Alex Bregman and Framber Valdez played the lead roles as the Houston Astros opened up a 2-0 lead in the best-of-seven ALCS with a 3-2 victory over the New York Yankees on Thursday.

Bregman's three-run homer over left field opened up a 3-0 third-inning lead, with the Astros pitchers putting on a show to keep the Yankees at bay.

Valdez pitched across seven innings, with nine strikeouts, allowing only four hits, although his fielding error led to both of the Yankees' runs in the fourth inning.

Bryan Abreu ended the eighth inning with back-to-back 99mph fastballs to strike out Giancarlo Stanton after a 3-1 count.

Ryan Pressly got the save in the ninth, his third of this postseason, despite walking Josh Donaldson, striking out three batters including Matt Carpenter for the win as he tried to check his swing.

The Astros were great on defense, with third baseman Bregman knocking down a Gleyber Torres grounder straight to shortstop Jeremy Pena, who threw to first base to close the sixth inning.

In the eighth, outfielder Kyle Tucker plucked a great catch on the wall from Aaron Judge's right-field shot which fell inches short of a go-ahead home run with a runner on first.

Judge and Stanton had plated in the fourth, after Valdez fumbled the latter's grounder back to the mound before throwing wildly to first base, allowing both to third and second base respectively. Anthony Rizzo and Torres got the RBIs.

The third-inning blast from Bregman, who went two-for-four, means he has the most postseason home runs for a third baseman ever in the majors.

The San Diego Padres produced a stunning comeback on the road to defeat the Philadelphia Phillies 8-5 in Game 2 of the NLCS on Wednesday.

San Diego were staring down the barrel of a two-game deficit when Alec Bohm, Matt Vierling, Edmundo Sosa and Kyle Schwarber drove home a run each to jump ahead 4-0 in the second inning.

The Padres would get two runs back in the bottom of the second, courtesy of solo home runs to Brandon Drury and Josh Bell, and to manager Bob Melvin's credit, he stuck with starting pitcher Blake Snell despite his rough start, and he was able to pitch three scoreless innings to set up the comeback.

Trailing 4-2 in the fifth inning, the Padres rattled off five runs, with Bell and Drury again delivering, as well as young star Juan Soto and catcher Austin Nola, who got his hit off his brother, Aaron Nola, who started on the mound for the Phillies.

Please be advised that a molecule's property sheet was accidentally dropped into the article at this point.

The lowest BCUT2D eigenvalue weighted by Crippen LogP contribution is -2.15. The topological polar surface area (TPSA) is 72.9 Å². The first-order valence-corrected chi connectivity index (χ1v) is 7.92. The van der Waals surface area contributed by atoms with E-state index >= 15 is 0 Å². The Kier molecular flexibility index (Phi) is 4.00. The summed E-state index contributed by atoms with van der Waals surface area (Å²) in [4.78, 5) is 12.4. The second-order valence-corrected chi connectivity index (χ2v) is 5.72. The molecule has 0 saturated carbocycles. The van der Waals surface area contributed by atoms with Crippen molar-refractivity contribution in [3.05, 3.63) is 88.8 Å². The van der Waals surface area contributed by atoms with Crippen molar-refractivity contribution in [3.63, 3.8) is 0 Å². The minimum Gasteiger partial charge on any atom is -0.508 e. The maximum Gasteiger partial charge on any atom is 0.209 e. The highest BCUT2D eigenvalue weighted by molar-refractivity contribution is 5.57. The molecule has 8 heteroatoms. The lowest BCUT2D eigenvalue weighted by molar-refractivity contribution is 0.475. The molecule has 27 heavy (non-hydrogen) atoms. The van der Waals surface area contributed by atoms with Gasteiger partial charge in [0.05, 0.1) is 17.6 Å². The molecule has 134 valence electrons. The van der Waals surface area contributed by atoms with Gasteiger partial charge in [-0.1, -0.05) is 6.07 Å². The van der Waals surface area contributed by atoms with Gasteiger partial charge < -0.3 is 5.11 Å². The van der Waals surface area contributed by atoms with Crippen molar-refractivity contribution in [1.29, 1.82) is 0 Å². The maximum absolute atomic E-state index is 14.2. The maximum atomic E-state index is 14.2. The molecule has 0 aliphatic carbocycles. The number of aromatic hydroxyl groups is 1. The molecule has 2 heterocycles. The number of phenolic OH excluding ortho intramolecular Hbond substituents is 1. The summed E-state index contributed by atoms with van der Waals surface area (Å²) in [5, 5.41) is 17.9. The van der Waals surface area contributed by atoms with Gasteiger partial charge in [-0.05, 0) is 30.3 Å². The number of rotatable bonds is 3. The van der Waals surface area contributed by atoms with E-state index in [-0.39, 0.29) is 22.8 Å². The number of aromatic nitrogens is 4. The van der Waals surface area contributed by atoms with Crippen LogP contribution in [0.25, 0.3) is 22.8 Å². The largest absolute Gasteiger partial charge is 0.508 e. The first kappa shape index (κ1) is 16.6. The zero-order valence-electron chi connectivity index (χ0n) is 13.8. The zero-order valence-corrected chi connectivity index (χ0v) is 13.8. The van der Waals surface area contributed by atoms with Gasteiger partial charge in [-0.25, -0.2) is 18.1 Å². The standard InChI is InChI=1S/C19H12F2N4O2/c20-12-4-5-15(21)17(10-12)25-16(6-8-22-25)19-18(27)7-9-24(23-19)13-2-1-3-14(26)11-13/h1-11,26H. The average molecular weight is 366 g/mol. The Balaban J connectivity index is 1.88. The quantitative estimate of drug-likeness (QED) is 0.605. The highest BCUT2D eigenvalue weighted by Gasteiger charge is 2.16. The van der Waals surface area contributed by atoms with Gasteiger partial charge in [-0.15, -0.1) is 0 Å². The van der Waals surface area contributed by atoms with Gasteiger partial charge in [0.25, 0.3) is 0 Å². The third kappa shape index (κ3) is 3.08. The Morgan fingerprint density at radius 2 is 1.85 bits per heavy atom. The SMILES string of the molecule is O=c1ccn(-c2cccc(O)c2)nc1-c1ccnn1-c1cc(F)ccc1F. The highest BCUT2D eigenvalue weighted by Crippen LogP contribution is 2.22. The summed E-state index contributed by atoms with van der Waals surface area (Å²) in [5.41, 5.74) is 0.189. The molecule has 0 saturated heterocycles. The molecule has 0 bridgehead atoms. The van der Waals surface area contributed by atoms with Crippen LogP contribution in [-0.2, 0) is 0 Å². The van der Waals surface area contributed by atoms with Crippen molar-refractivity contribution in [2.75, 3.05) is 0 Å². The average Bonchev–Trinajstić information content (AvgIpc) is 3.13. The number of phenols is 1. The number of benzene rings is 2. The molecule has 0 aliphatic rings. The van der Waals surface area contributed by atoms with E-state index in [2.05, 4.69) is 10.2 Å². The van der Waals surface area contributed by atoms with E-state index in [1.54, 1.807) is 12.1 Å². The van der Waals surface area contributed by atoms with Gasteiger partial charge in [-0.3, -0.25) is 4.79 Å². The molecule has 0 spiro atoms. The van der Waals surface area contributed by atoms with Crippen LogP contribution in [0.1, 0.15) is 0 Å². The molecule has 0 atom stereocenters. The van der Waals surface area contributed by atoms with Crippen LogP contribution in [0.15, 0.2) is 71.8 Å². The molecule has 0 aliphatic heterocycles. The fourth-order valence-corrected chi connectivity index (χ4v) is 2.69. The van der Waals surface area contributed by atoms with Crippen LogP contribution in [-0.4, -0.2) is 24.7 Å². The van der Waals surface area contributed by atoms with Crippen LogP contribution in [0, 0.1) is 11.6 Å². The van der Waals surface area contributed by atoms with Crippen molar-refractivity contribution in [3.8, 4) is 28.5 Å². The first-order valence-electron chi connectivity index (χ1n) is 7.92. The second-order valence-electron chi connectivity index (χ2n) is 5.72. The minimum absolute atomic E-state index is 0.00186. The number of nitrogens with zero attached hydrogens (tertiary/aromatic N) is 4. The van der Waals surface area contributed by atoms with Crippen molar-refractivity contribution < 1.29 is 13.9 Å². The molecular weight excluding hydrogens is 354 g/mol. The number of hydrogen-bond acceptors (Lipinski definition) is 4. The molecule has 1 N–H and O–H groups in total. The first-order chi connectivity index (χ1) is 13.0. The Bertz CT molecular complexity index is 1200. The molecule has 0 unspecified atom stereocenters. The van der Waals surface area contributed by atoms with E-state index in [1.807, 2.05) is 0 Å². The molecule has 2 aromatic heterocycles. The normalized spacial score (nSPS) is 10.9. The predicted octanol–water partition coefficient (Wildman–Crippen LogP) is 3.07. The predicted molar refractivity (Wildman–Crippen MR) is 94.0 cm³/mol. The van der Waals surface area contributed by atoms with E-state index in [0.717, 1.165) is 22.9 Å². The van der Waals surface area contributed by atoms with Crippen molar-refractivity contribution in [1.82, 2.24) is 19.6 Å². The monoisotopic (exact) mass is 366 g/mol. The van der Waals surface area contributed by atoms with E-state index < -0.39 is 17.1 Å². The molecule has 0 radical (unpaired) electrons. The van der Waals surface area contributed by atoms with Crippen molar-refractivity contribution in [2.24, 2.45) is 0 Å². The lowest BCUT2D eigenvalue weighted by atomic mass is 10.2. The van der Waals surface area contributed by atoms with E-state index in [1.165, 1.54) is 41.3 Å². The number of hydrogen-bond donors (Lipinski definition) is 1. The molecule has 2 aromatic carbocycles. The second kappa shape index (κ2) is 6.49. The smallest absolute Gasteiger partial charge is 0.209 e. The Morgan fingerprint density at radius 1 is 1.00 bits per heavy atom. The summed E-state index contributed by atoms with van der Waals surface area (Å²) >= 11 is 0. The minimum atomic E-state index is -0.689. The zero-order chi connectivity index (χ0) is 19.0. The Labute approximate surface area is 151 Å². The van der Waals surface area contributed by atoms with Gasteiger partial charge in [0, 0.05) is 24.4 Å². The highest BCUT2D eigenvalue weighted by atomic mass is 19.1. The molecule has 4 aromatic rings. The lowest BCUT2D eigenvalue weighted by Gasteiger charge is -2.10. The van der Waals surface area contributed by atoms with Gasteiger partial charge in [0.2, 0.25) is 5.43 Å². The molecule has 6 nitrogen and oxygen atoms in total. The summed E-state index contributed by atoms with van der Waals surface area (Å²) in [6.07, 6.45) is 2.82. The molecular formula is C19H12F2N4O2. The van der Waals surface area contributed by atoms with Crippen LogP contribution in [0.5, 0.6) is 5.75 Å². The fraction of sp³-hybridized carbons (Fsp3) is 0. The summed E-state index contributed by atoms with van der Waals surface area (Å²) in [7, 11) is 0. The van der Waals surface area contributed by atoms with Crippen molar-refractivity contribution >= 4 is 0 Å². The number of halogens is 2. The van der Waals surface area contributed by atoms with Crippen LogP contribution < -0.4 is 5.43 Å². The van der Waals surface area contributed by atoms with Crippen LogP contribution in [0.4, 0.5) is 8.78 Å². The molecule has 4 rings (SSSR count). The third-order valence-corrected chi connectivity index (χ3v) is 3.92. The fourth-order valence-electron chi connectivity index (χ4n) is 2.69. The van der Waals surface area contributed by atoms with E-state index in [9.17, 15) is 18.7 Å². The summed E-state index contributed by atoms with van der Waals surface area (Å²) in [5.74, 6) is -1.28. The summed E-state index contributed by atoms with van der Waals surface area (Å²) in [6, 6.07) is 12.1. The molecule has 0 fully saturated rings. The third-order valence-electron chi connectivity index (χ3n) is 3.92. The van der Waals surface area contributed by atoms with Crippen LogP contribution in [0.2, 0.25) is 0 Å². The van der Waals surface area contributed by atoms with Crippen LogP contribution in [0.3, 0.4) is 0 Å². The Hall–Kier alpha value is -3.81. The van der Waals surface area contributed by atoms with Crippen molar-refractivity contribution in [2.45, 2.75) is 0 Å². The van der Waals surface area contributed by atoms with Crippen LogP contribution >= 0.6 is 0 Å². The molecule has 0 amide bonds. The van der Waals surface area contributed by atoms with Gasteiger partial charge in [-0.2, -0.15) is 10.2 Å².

Manny Machado put on the finishing touches with a 424-foot bomb in the seventh inning, before closer Josh Hader came in to put the Phillies away.

By striking out all three batters he faced – after doing the same in his last outing, and striking out his last two batters the time before that – he became the first pitcher in MLB history to strike out eight consecutive batters in the postseason.

Game 3 and Game 4 will both be played in San Diego, before heading back to Philadelphia for Game 5 in the best-of-seven series.

Verlander dices up the Yankees in Game 1

Houston Astros ace Justin Verlander showed why he is the heavy favourite to take home the American League Cy Young Award, pitching six dominant innings in his side's 4-2 win against the New York Yankees in Game 1.

Verlander struck out 11 batters while only allowing one run from three hits and a walk, with that one run coming from a Harrison Bader solo homer in the second inning to give the Yankees a 1-0 lead. Bader did not hit a home run for the Yankees in the regular season after being acquired at the deadline, but now has four in his past six playoff games.

Their lead was short-lived as Martin Maldonado tied things up with an RBI double later in the second inning, before the Astros hit three solo home runs to jump out to a commanding lead.

Lourdes Gurriel and Chas McCormick went deep in the sixth inning, before rookie Jeremy Pena hit his fourth homer of the postseason to extend the lead to 4-1 in the seventh.

Anthony Rizzo would connect on a consolation home run in the eight inning, but Astros closer Ryan Pressly was up for the task, coming in to collect a four-out save with three strikeouts.

Game 2 will remain in Houston, before the series heads to New York for Game 3 and Game 4.

The San Diego Padres delivered an unbelievable five-run seventh-inning rally to progress to the NLCS for the first time in 24 years and end the Los Angeles Dodgers' record-breaking season prematurely.

The Padres had lost Game 1 of the NLDS and trailed 3-0 halfway through the seventh inning in Game 4 against the Dodgers, who have dominated them for the past decade and had notched a franchise-best 111-51 regular season.